Seasonal polymorphism is a term meaning seasonal color changes. In some species of months and butterflies, such as the mustard white butterfly, Spring time coloration is bolder or darker. This adaptation increases the effectiveness of solar warming during basking, an activity essential on cooler mornings. Another adaptation strategy is the ability to become lighter or darker with environmental changes. Some animals have the ability to turn a darker shade in cooler temperature which then makes the absorption of solar heat more efficient. (Williams, E.H. 2005. Pg 82-83)

The colors and patterns of birds have evolved in unison with behavior and is used for both concealment and signaling. Males are more brightly colored than females in order to have a higher visual contrast to their surrounding environment. This serves 2 purposes: to compete with other males and to attract a mate. Brighter plumage means a healthier male, something that female birds instinctively know and seek out during mating season. Conversely, females have drab colors, or cryptic coloration, for protection in raising their young.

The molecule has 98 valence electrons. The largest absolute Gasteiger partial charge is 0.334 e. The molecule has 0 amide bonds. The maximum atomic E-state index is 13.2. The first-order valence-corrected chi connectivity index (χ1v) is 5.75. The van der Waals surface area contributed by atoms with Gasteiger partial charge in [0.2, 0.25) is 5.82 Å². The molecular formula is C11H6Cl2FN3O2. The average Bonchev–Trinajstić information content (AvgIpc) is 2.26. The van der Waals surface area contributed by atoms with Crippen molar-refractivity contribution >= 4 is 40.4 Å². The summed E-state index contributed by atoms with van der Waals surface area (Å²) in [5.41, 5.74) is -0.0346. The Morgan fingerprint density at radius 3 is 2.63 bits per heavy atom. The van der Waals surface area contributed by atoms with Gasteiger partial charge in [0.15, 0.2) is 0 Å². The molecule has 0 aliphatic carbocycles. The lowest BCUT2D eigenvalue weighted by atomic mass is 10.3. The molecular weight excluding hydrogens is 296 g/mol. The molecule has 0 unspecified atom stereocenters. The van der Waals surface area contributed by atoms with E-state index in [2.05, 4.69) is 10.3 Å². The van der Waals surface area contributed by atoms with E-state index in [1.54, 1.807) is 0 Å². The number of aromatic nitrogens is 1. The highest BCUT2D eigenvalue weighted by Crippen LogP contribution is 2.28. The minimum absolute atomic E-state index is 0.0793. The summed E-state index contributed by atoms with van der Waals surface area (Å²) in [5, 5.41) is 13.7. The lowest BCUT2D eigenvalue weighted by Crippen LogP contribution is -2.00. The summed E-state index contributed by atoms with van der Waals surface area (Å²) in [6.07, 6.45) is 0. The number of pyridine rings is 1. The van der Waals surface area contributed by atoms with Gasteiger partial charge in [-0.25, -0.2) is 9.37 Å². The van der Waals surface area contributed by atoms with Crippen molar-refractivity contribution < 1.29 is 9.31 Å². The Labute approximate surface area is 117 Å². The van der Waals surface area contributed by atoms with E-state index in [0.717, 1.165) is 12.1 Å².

Iridescence colors are among the more fascinating of natural phenomenon. The “brilliant, shifting colors and metallic sheens found in nature originate from the interaction of reflected light waves rather than from the solid colors of pigments” (Williams, E.H. 2005. Pg 66) Colors change with the angle at which light is reflected from brilliant sparkling to dark and drab. This is caused by the way light is reflected from microscopic layers of translucent material.